Henry Gibson, one of the original cast members of Rowan & Martin's Laugh In, passed on Monday at the age of 73. The cause was cancer.
Henry Gibson was born James Bateman September 21, 1935 in Germantown, Pennsylvania. He attended Saint Joseph's Preparatory School in Philadelphia. He the Catholic University of America in Washington, D.C. After graduating from college, Bateman served in the United States Air Force from 1957-60 as an intelligence officer. He then studied at the Royal Academy of Dramatic Arts in London.
It was when he returned to New York City that he developed the character of "Henry Gibson," a humble, innocent poet from Fairhope, Alabama. He made his television debut on Tonight Starring Jack Paar in 1961. He went onto appear three times on The Joey Bishop Show as the character of "Henry Schultz." It was that same year that he made his film debut in The Nutty Professor, as "Gibson," a college student. Henry Gibson went onto appear in the TV shows 77 Sunset Strip, The Beverly Hillbillies, The Mike Douglas Show, My Favorite Martian, Laredo, The Dick Van Dyke Show, F Troop, and Bewitched. He also appeared in the films Kiss Me Stupid and The Outlaws is Coming. In 1963 he appeared on Broadway in My Mother, My Father and Me.
It was in 1967 that he appeared in the comedy special Laugh In on NBC. The special proved so successful that it became the series Rowan & Martin's Laugh-In in January 1968. Henry Gibson was part of the original cast, and stayed with the show until 1971. A running gag was Gibson's poetry, which he recited with a gigantic flower in his hand. Gibson eventually released two record albums' worth of the poetry, The Alligator and The Grass Menagerie and a book of the poetry, A Flower Child's Garden of Verses. Another character he played regularly on Rowan & Martin's Laugh In was The Parson, who made one liners in a sombre tone.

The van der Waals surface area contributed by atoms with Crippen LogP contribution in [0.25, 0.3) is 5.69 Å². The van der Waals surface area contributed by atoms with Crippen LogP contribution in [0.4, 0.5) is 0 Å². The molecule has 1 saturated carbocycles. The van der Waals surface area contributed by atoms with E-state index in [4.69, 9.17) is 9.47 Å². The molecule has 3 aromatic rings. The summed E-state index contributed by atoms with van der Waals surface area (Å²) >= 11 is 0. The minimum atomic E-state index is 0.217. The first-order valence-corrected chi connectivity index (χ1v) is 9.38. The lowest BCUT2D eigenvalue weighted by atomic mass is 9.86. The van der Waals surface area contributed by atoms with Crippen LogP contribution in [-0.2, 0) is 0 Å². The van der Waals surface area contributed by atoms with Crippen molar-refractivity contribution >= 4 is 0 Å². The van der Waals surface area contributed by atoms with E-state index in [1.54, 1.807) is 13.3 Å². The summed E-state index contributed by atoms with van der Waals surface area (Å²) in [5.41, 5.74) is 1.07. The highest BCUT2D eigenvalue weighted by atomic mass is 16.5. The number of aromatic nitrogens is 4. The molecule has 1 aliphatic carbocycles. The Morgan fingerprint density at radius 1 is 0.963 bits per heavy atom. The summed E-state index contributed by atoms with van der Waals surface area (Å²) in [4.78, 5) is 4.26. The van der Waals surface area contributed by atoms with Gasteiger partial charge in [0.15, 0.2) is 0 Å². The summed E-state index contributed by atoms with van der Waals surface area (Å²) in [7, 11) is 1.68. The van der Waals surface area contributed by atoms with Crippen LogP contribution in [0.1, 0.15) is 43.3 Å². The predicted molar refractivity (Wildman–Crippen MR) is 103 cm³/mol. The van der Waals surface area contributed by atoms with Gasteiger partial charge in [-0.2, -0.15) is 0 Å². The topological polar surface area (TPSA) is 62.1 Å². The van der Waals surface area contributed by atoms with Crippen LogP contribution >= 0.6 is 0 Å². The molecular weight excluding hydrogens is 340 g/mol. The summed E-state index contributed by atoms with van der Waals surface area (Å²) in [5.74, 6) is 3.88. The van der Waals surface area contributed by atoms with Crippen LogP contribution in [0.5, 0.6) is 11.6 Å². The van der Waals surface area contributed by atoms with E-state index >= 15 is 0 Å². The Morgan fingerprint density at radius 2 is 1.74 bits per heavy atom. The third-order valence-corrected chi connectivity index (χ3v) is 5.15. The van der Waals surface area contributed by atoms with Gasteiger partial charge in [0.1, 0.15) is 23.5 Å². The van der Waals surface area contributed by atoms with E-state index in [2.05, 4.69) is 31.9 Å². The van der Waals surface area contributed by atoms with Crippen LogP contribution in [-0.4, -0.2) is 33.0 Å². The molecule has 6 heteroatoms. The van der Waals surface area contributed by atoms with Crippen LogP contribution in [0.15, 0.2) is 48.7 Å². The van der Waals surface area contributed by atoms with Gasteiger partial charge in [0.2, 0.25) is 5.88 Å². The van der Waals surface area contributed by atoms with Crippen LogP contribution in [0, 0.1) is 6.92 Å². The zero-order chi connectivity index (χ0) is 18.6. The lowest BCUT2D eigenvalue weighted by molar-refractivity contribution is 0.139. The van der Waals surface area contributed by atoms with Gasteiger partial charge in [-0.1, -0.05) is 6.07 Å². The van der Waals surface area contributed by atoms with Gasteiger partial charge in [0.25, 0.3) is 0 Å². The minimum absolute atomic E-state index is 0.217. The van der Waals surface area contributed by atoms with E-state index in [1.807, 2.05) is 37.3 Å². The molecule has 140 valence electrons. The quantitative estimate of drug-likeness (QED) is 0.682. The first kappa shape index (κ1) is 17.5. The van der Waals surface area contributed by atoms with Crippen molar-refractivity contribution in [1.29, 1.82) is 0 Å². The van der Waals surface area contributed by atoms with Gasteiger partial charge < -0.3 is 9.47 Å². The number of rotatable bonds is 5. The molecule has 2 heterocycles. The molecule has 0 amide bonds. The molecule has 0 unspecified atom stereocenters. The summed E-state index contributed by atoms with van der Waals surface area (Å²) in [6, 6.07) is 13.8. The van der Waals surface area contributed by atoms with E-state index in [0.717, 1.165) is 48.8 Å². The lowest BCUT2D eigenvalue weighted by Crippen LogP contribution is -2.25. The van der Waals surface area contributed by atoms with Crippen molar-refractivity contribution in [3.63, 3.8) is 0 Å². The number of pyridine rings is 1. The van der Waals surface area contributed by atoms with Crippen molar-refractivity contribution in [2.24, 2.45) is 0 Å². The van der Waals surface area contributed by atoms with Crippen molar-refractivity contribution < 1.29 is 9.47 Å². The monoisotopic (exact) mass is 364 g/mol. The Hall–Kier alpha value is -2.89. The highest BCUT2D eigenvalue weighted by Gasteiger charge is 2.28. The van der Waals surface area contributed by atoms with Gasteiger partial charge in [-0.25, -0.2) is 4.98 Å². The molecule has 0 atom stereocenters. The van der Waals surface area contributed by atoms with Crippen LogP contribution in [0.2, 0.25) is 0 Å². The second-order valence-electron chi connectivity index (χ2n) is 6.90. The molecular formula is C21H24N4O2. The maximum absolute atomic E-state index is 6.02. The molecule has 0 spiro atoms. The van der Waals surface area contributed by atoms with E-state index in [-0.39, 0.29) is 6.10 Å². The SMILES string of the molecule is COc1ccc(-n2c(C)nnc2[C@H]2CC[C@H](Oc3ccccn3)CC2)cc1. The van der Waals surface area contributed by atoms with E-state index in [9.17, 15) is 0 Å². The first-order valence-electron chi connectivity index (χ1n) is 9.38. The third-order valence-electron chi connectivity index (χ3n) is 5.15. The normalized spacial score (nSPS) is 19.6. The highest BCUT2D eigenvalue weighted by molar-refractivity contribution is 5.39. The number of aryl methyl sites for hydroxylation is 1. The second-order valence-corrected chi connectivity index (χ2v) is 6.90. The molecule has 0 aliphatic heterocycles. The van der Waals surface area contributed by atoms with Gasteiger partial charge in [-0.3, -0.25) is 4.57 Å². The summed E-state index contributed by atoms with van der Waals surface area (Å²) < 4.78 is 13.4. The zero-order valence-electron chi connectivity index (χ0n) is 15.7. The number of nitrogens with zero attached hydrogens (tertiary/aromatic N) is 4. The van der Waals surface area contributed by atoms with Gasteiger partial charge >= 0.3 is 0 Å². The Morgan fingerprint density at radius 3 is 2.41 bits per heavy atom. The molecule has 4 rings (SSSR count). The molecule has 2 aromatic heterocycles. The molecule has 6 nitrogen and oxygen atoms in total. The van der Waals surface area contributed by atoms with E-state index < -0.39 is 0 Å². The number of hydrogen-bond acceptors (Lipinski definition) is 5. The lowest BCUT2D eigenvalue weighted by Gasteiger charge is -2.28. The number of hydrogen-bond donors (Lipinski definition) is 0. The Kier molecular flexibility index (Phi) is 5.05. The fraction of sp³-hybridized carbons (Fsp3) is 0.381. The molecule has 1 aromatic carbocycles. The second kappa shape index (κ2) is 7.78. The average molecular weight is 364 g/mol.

It was in 1968 that Henry Gibson also became a frequent guest on Hollywood Squares, appearing somewhat regularly until 1970. He also made several guest appearances on Love, American Style. In 1972 he appeared as Clifford Stool in the movie Evil Roy Slade. He provided the voice of Wilbur in the 1973 animated version of Charlotte's Web. Gibson took a more serious turn in Robert Altman's The Long Goodbye, playing the evil Dr. Verringer. He would also appear in Altman's 1975 film Nashville. Over the next several years he guest starred in the shows McCloud, Barbary Coast, Police Woman, and Wonder Woman. He also provided the singing voice for Max the dog in the animated special Halloween Is Grinch Night and appeared in the TV movies Escape from Bogen County and Amateur Night at the Dixie Bar and Grill. He also appeared in the movies The Last Remake of Beau Geste and The Perfect Couple.
It was in 1980 that Henry Gibson appeared in one of his most memorable roles in the film The Blues Brothers, as the Head Nazi. The same year he appeared in the movie HealtH. Throughout much of the Eighties Gibson primarily appeared on television, in such shows as Trapper John M.D., Magnum P.I., Simon and Simon, Quincy, The Fall Guy, and the Eighties revival of The Twilight Zone. He was the voice of Aimee's Locker and Doyle's Locker on the animated series Galaxy High School. He also appeared in the movies The Incredible Shrinking Woman, Tulips, Monster in the Closet, Inner Space, Switching Channels, and Brenda Starr.
In the Nineties into the Naughts, Henry Gibson guest starred on Newhart, Evening Shade, Eerie, Indiana, Murder, She Wrote, Tales from the Crypt, Star Trek: Deep Space Nine, Becker, Malcolm in the Middle, and as voice on Grim and Evil. He provided the voice for television announcer Bob Jenkins on King of the Hill and appeared as Judge Clark Brown on Boston Legal (his last work). He also appeared in the movies Tune In Tomorrow, The 'Burbs, Cyber Bandits, Bio-Dome, Asylum, Stranger in the Kingdom, Never Die Alone, and Wedding Crashers. In 2001 he appeared on Broadway again in Rogers and Hart's version of A Connecticut Yankee.
I remember Henry Gibson not simply from Rowan & Martin's Laugh In, but from his many guest appearances on shows ranging from The Beverly Hillbillies to Bewitched. When I was older I was able to appreciate his talent in movies such as The Blues Brothers. To me he was one of the funniest actors around, whether he was playing wide eyed poet Henry Gibson or a Nazi leader. Although he had a gift for comedy, Henry Gibson also did well in dramatic roles, whether as Dr. Verringer in The Long Goodbye or as sycophantic country singer Haven Hamilton in Nashville. He was a man of no small talent, and I must say that it is very sad to know that he is gone.